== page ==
I also thought the Saudi government itself had imposed the ban. And Nathalie and Saeed also believed this for a long time. Nathalie used to tell me this on a regular basis, but I was certain Saeed had convinced her of it. When I asked Canadian government representatives, they didn’t seem to know who had decreed the travel ban.
More recently, reading back over messages Samir sent me, I found one in which he reproached me for not believing his parents when they told me it was the Saudi government that was preventing them from leaving Saudi Arabia.
Since 2011, I have been asking the Canadian government to verify whether it was Saeed or the Saudi government who placed restrictions on the children. But the Canadian government refused to do what I asked. I wanted to know who or what I was fighting against: Saeed or the Saudi government?
An article in the Washington Post in the summer of 2020 got me thinking. In an article titled “Saudi Arabia’s Crown Prince Uses Travel Restrictions to Consolidate His Power,” David Ignatius argues that Mohammed bin Salman, the crown prince of Saudi Arabia, used travel restrictions to keep citizens he wanted to control — or who had sensitive information — in the country.
The Human Rights Watch website has a lot of information on this subject. In the light of these findings, the organization called for several changes, including the following: “We call upon Saudi Arabia to cease arbitrarily imposing travel bans, without justification or notification, and to make changes to the law on travel documents so that travel bans decreed by the ministry of the interior can be contested in court.”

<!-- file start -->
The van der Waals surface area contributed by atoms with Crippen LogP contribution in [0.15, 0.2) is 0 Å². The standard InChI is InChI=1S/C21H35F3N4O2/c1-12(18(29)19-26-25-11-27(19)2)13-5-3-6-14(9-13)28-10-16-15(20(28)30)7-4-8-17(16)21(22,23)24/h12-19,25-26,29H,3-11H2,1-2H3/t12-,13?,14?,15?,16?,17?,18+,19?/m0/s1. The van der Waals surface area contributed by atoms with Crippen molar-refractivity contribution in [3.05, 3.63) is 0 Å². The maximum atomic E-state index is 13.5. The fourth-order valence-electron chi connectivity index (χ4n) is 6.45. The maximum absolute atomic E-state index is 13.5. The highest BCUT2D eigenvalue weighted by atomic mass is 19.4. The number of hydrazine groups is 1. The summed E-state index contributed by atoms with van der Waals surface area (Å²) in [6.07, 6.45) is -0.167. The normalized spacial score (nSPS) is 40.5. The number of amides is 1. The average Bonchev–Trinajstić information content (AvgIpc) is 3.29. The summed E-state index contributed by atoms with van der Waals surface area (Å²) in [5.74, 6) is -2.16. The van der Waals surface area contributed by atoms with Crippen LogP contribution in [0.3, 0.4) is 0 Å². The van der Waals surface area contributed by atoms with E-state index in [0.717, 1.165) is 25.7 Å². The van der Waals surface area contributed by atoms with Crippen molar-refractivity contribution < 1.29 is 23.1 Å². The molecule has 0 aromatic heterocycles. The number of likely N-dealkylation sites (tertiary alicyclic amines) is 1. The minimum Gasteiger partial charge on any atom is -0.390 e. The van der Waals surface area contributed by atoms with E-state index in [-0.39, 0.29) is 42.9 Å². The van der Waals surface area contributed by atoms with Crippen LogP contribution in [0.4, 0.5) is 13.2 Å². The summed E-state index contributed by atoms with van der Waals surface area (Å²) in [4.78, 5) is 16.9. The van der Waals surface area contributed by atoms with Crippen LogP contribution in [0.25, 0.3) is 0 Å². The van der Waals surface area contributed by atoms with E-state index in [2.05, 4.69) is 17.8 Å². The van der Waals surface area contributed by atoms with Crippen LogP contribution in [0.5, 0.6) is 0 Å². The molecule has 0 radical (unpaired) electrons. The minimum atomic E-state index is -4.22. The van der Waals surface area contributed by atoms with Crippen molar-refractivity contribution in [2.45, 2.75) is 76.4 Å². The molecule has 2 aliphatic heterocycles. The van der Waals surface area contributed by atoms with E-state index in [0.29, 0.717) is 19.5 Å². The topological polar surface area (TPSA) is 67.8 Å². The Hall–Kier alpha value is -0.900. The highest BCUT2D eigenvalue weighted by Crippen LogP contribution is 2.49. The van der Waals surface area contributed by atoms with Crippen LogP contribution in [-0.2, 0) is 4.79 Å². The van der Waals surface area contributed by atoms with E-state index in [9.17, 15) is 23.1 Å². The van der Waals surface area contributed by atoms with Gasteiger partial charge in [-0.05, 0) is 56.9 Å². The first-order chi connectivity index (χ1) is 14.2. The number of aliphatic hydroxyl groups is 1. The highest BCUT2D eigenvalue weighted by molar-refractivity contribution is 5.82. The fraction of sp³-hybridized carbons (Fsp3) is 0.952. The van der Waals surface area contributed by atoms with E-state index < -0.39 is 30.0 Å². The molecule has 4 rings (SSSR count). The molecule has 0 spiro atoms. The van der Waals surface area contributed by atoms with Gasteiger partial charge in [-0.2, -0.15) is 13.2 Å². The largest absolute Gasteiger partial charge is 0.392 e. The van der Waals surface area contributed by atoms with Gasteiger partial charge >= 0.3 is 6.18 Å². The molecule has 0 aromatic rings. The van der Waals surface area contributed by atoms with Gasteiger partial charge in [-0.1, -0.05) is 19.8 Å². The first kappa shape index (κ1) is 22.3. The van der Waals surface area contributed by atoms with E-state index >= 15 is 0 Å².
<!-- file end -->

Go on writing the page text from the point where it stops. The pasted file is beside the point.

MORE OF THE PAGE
Reading back over the documents concerning Nathalie’s struggle for freedom, I deduce that the Saudi government banned her children from travelling. The Canadian government knew about this manoeuvre, but chose not to intervene, because it respects the law of the land in Saudi Arabia.
Why Did Nathalie Not Receive All the Consular Help She Needed to Be Repatriated?
I have long believed that Canada has an obligation to provide consular assistance to all and any Canadians who find themselves outside Canada and in need of help. In my opinion, it is unacceptable to not help Canadians abroad who ask for it. And I am not the only one. In 2016, Amnesty International, Mohamed Fahmy (an Egyptian-born Canadian journalist), and the Fahmy Foundation submitted a “charter of protection” to the Canadian government, aimed at improving the rights of Canadians abroad. Among the signatories was Gar Pardy, the former director of consular affairs, which I think is very significant. This charter is accessible online and via the Nathalie Morin Support Committee website. Among the recommendations, one in particular is close to my heart.